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Signs and symptoms of cow milk sensitivity

Tummy troubles, rashes and chronic congestion can all be caused by cow milk sensitivity. Here’s how to spot it, and how this common problem differs from cow milk allergy.

Signs and symptoms of cms

By Dr. Annie Salsberg, N.D.

The terms cow milk protein allergy, lactose intolerance and cow milk sensitivity are often used interchangeably (and incorrectly), though the prevalence and intensity of symptoms associated with each condition may be different.

Confirmed cow milk protein allergy (CMPA) – affects 2-3% of children under 1 year. Lactose Intolerance is uncommon across all populations under 2-3 years of age. The prevalence of cow milk sensitivity is less defined in research, however clinical and parental observation suggest that many children may have at least one symptom related to cow milk consumption.

What is a Cow Milk Protein Allergy?

A confirmed cow milk protein allergy (CMPA) can be a serious health problem. Children with ‘obvious’ CMPA will have an immediate reaction to cow milk that happens within hours of ingestion; for others, symptoms can be delayed. Symptoms will most commonly be moderate to severe in intensity and may include:

  • Swelling around the mouth
  • Difficulty swallowing
  • Vomiting and regurgitation
  • Diarrhea
  • Blood in the stool
  • Food refusal
  • Failure to thrive
  • Colic
  • Severe eczema and/or rashes or hives
  • In rare cases, anaphylactic shock

What is Cow Milk Sensitivity?

Cow milk sensitivity may encompass the delayed, mild to moderate symptoms associated with consumption of cow milk.

Digestive symptoms may include:

  • Bloating
  • Gas
  • Abdominal pain
  • Colic
  • Loose stools
  • Constipation

Symptoms in the lungs and skin may include:

  • Non-illness related chronic runny nose
  • Non-illness related chronic cough
  • Non-illness related chronic congestion
  • Recurring ear infection
  • Eczema
  • Rashes

How do I know the difference?

It can be difficult to tell the difference between allergy and sensitivity because symptoms may be similar. Many healthcare providers rely on the intensity of symptoms, serum (blood) IgE testing and skin prick testing to guide their diagnosis. The gold standard diagnostic method for cow milk protein allergy is the ‘Oral Challenge Test’ involving the complete avoidance of cow milk, followed by a medically supervised reintroduction and monitoring of symptoms.

KABRITA goat milk formula is not suitable for children with a cow milk protein allergy as they might also react to the protein in goat milk. Goat milk may be a solution for children with cow milk sensitivity.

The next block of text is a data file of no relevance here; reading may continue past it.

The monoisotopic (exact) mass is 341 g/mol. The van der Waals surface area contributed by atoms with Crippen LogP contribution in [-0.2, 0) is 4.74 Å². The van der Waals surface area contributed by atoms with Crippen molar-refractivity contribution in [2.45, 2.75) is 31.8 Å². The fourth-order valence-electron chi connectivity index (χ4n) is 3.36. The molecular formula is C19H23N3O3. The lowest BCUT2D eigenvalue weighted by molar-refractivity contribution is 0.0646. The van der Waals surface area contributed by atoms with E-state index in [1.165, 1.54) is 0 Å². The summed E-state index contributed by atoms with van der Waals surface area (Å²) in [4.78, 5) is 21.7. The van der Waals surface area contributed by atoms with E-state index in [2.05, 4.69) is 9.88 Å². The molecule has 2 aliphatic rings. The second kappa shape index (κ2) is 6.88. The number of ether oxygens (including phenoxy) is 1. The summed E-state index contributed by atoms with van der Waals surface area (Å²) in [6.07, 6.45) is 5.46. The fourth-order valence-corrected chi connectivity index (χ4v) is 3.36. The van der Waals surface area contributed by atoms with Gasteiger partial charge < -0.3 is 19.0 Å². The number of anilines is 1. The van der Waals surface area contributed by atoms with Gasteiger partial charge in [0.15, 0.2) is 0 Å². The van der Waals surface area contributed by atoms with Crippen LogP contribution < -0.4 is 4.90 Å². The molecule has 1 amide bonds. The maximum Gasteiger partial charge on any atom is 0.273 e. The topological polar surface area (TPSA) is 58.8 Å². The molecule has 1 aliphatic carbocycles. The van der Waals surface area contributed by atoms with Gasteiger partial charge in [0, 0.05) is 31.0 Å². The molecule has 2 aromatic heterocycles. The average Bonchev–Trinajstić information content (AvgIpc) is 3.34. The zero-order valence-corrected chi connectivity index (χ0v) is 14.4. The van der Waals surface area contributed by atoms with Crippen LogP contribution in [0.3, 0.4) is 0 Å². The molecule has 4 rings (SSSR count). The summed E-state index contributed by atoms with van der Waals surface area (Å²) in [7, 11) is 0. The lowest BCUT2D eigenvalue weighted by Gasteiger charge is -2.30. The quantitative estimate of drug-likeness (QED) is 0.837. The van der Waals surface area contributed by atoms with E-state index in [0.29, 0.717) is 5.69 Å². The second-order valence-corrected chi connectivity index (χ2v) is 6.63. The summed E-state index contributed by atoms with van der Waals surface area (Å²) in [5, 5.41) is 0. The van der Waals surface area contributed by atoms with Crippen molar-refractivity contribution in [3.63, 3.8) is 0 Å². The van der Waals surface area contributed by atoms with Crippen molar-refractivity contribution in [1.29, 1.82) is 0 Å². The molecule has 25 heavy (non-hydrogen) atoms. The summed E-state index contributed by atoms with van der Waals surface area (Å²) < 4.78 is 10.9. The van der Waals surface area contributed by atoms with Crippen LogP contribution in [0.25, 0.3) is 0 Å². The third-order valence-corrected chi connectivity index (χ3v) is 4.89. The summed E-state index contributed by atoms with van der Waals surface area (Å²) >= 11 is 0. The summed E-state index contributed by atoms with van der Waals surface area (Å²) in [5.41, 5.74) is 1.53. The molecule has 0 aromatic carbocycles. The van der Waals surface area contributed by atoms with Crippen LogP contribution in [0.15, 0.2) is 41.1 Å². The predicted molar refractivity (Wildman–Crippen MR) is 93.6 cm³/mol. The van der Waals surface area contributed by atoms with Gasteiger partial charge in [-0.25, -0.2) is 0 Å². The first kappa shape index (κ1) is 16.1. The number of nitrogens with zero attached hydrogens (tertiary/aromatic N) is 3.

Since every child is different, we recommend speaking with your healthcare provider if you are concerned about whether your little one’s symptoms stem from allergy or sensitivity.

Dr. Annie Salsberg is a board-certified naturopathic physician and Senior Manager Medical Engagement and Education at KABRITA USA. 

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  1. I may possibly have IBS and maybe should avoid dairy. I love milk and goat milk especially. I do not drink more than 12oz. A day. The past 10 years I have been trying to find out what causes intermittent diarhea . Should goatmilk be a problem?

    1. Hi Connie, thank you for your question. Your Healthcare provider would be the best person to guide you on whether he/she thinks goat milk could be suitable in your situation. Goat Milk is naturally easy to digest, however in cases of an allergy to dairy protein, Goat Milk would not be suitable. We wish you well!

  2. Would goatmilk be a problem with IBS WHICH I AM DEALING WITH THEST PAST YEARS.??it has been suggested that I avoid dairy, which I love

    1. Hi Connie, if your healthcare provider has suggested you avoid dairy perhaps you should try it to see if you notice any improvement in your symptoms. Wishing you the best!

  3. Daughter is 18 months old. She’s a bit underweight, but still thriving. Dr says she is fine. She doesn’t eat as Much as I’d like, but it is getting better. She goes through periods where her stool is very soft. Not technically diarrhea, but VERY soft. Lately she’s been skipping a poop every other day. There has never been blood in her stool and she doesn’t seem to be having tummy pains. Her eczema has flared up on her face as well. We have seen a GI dr and he said if the soft stool came back, we would test for a food allergy. I’m giving him a call this week, but could this be the problem?

    1. Hi Samantha, the best would be indeed for your Doctor to have a proper examination and share his thoughts on what could be the possible reason for the stool inconsistency and the eczema, and whether Kabrita may be a solution. Feel free to contact us in the future via email as well, we are able to reply quickly! All the best!

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